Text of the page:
Our granddaughter started school last September but on Mondays neither her mother nor her father could be at the school to meet her at the end of the day. Fortunately, an honorary aunt was prepared to step in and granddaughter has been happy to help look after and amuse said honorary aunt's young son. But honorary aunt gave birth during the school Easter holidays and it is not now convenient for her to be at the classroom door to meet the granddaughter on Mondays. So granddad answered the call, was duly shown how to navigate around the outside of the school to be in place outside the appropriate classroom by 3.15. This week was my first 'duty' and I am pleased to report that I was in place on time and granddaughter came skipping out of the classroom, handed me her two bags (yes, two - one her lunch bag and one for her books and homework. Homework - for a 4-year-old!) and placed her hand in mine.
At home, she sat on the sofa beside grandma and read the book she had brought home. This was to teach the reader the "kn" and "ight" sounds with such words as knight, knit, (and, just to confuse matters, king), fight, delighted etc. Then grandma got out the new card game - Happy Families. The Happy Families I remembered from my youth consisted of four members: there would be Mr Bunne the baker, Mrs Bunne the baker's wife along with Master Bunne and Miss Bunne. Other families included the butcher, the farmer and so on. Not these French cards. There were a total of seven families, each comprising six members: father, mother, son, daughter, grandfather and grandmother. And they weren't the butcher, the baker and the candlestick maker; they were the lion, the hippo, the zebra. However, we didn't have to worry about the frou frou family or the poids lourd family as each family's cards had a different colour strip across the top, along with a number from 1 to 6. So all we had to do was ask for green 3 or whatever instead of Master Giles the farmer's son.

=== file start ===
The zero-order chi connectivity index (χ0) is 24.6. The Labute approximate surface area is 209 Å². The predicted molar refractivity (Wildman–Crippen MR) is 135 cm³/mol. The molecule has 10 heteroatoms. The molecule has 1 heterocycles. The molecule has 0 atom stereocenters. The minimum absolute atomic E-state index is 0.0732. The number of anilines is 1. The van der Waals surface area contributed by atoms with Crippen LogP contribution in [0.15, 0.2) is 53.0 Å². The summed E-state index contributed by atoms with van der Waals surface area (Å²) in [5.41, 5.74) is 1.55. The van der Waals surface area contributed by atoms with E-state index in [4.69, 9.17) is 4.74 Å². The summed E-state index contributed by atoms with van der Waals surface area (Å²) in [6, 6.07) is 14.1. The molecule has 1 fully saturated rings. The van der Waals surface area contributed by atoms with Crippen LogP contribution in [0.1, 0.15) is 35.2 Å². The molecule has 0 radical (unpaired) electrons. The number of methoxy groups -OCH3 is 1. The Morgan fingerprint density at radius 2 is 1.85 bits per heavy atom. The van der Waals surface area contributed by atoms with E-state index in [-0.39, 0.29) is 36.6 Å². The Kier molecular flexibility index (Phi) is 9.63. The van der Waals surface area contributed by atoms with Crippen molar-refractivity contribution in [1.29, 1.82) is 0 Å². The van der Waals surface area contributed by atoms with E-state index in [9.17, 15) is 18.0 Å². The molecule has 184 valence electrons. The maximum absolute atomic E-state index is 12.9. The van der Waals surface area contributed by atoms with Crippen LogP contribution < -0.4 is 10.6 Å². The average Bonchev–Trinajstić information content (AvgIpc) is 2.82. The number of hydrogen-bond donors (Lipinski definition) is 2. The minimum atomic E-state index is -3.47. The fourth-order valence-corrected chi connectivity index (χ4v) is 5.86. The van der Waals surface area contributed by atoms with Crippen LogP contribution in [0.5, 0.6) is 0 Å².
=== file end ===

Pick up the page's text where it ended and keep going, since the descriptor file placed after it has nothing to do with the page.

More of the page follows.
This was Emily's introduction to Happy Families. Of course, there was no way her four-year-old hands could hold 14 playing cards so we put the down on the table. I rather think she very quickly twigged to the fact that she could see what cards grandma and granddad held so it was no surprise that she won!
It is, of course, a great joy to have our granddaughter spend time with us - but it does cramp our style a bit. No more Monday lunches for a while and no skiving off to France as the mood takes us. School holidays only for the time being.